Gas Detection

Setting up a European Green Gas Market – Challenges and Opportunities

Aug 05 2013 Read 3902 Times

Author: Susanna Litmanen on behalf of European Biogas Association

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Biomethane is a 100% renewable gas which can be used for the same purposes as natural gas in transport, electricity and heating. Thanks to its chemical composition and energy content similar to natural gas, biomethane can be injected into the natural gas grid and thus substitute part of the fossil gas. Its full deployment in Europe is hampered mainly by the lack of cross-border cooperation and the insufficient incentives within national borders. Recently, first progress in enabling international trading and harmonising technical standards has been made at the European level. 

Biomethane is an upgraded form of biogas which can be sourced from organic waste, energy crops, sewage sludge and agricultural residues. Biomethane is thus a green gas, 100% renewable. Its chemical composition and energy content are comparable to natural gas allowing to use it in the same appliances as the fossil gas including vehicle fuel and injection into the gas grid. It can be blended with natural gas at any ratio. The green gas provides Europe with several advantages: it contributes to the European climate targets by reduced CO2 emissions and improved air quality, and increases security of supply and makes Europe more energy independent from import of fossil fuels.
Currently biomethane is produced in 15 European countries1 and injected into the natural gas grid in most of them2.  Altogether there are over 200 plants in Europe which produce biomethane for three sectors: electricity, heat and transport. Particularly Sweden has tapped into the potential of biomethane as a renewable transport fuel: half of the produced biogas in Sweden is upgraded and used as a vehicle fuel.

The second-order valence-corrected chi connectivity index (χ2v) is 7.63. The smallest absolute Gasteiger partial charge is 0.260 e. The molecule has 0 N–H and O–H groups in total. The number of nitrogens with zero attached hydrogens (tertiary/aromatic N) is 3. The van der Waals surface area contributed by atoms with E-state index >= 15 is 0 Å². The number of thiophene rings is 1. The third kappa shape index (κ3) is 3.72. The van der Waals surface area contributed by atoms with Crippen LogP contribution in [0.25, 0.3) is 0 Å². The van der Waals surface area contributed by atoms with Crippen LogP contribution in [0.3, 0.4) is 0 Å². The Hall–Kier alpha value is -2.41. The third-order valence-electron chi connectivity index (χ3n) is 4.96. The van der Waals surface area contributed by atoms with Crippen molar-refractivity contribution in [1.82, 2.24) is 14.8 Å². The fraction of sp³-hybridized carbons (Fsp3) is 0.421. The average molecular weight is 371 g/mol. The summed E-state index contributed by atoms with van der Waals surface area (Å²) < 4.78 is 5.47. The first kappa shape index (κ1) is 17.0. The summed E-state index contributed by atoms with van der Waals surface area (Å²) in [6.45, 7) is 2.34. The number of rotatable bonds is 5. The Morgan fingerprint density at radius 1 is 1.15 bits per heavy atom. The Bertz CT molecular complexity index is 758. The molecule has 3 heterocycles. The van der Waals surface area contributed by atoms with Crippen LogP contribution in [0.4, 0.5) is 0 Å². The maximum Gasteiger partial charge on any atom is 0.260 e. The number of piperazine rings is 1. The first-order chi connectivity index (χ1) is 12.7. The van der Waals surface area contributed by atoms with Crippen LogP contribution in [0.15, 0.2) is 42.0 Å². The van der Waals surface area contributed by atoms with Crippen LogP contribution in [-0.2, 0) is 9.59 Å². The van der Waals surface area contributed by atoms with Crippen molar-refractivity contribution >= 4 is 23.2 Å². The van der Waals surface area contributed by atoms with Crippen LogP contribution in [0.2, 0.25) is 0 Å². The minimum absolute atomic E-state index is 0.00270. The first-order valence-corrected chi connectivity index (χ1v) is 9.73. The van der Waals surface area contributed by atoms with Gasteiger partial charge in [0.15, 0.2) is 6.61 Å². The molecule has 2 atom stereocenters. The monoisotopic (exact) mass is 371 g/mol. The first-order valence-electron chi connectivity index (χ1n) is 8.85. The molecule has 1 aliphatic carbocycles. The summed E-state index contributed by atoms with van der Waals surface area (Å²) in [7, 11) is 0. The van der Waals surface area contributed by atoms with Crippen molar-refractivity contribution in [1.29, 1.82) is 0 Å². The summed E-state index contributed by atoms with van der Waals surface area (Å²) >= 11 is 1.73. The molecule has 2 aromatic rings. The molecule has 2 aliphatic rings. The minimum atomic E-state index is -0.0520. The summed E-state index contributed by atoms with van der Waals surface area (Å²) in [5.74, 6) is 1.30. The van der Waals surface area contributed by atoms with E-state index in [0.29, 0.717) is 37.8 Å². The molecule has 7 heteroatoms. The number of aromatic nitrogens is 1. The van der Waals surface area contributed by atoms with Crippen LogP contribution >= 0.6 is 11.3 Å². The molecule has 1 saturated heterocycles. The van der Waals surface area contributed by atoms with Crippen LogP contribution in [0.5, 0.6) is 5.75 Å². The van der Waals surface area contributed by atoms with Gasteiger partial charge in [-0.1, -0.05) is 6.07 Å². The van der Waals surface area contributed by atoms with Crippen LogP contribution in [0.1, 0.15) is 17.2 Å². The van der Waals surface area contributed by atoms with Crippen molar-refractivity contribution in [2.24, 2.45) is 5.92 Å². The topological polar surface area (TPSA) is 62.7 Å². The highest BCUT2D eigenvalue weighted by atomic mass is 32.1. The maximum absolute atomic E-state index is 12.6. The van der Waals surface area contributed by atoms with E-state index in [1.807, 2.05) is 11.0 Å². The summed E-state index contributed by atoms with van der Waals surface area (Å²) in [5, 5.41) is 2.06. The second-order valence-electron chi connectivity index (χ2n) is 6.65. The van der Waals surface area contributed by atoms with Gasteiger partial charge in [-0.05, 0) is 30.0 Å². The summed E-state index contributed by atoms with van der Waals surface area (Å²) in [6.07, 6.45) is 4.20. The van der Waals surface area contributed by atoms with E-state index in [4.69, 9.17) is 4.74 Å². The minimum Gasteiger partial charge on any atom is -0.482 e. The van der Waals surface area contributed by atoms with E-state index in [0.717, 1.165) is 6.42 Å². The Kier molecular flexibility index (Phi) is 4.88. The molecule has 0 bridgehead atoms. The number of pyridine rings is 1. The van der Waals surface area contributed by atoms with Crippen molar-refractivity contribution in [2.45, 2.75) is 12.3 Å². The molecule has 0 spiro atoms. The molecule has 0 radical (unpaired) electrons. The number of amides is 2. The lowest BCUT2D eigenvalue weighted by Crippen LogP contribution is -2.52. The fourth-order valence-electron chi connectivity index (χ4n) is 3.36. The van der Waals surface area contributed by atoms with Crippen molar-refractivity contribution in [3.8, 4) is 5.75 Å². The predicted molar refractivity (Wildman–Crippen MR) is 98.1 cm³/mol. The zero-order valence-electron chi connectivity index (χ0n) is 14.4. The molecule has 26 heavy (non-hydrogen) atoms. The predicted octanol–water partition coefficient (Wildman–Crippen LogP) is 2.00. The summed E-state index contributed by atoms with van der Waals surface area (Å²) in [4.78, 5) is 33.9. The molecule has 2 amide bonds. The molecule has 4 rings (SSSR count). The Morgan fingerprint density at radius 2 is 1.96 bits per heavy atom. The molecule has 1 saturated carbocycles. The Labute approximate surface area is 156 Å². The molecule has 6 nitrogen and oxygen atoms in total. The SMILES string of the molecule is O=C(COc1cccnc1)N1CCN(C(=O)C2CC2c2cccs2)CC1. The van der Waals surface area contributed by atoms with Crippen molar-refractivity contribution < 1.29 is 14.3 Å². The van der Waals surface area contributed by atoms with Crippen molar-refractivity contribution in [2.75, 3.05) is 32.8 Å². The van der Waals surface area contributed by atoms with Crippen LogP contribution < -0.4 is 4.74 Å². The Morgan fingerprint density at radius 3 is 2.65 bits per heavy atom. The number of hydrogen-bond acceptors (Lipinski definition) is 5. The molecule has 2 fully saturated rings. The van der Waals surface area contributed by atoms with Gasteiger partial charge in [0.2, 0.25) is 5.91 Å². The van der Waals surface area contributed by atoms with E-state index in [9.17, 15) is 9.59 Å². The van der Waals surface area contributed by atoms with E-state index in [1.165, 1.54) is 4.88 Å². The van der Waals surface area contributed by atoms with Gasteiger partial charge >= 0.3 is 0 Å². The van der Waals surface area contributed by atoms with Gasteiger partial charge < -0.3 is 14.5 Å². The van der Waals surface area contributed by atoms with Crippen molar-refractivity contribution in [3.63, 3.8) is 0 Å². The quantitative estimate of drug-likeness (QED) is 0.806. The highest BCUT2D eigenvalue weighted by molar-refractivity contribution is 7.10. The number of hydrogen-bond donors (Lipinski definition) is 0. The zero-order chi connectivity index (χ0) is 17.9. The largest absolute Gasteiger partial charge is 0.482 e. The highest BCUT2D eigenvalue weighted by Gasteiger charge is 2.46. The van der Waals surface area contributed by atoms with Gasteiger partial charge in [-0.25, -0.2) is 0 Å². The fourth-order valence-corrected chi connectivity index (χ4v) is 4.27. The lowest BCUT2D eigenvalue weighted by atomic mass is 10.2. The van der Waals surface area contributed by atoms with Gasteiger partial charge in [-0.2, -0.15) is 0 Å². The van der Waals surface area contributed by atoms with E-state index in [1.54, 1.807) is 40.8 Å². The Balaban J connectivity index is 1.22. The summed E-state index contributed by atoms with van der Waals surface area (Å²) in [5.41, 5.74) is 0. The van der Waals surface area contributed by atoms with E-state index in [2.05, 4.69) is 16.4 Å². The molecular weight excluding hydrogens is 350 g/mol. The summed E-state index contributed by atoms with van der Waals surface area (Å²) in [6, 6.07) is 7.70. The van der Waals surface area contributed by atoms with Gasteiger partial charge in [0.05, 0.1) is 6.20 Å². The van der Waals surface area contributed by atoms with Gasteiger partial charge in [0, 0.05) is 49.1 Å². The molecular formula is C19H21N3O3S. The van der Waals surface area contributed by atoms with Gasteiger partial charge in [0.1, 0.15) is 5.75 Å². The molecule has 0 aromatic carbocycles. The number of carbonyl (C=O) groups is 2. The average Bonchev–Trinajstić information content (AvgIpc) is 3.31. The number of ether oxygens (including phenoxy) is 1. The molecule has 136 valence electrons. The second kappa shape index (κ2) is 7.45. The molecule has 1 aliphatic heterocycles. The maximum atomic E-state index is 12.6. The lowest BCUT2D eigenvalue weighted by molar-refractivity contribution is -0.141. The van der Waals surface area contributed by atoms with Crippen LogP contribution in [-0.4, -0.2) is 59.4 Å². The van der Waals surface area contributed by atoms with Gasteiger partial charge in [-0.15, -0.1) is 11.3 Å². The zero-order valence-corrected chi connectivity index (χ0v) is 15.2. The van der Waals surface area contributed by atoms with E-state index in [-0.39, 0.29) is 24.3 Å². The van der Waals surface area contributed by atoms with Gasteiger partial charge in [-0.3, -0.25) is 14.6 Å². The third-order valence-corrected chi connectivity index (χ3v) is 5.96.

Thanks to the mature technology and the existing natural gas infrastructure, biomethane is a commercially viable energy source in most parts of Europe but its full potential has not been exploited due to the lack of cross-border cooperation and the insufficient financial incentives within national borders which hamper the full deployment. The current support schemes that have been set up for renewable energies around Europe tend to be limited to green electricity while green gas is mostly left outside the schemes. The biomethane feed-in tariffs in the UK and France represent positive exceptions.  In general, however, under the current market conditions, biomethane cannot compete against natural gas in sales price in most European countries as long as CO2 certificats are traded at such low levels.   
The biomethane market is promoted for example by the Intelligent Energy Europe (IEE) project GreenGasGrids3 which brings together stakeholders from both national and international levels such as European Biogas Association. The three-year-project works on the most pressing issues of the biomethane market development regarding sustainability, technical standards, trade, and policy targets.  

Trading biomethane over
the country borders in Europe
The only cross border trading transactions of biomethane that so far were reported (from Germany to Switzerland, Sweden and the Netherlands) have been carried out under bilateral agreements between the participating companies without involving any government authorised certification organisations.
As in the case of renewable electricity, also renewable gas needs declaration, tracking, labelling and trading systems to increase the share of renewable energy source and to create market confidence. These instruments provide reliable information on the source of primary energy (declaration), on its flow (tracking), on other characteristics (labelling), and they allow it to be traded (trading). The next paragraphs will take a look at such systems established for the biomethane market.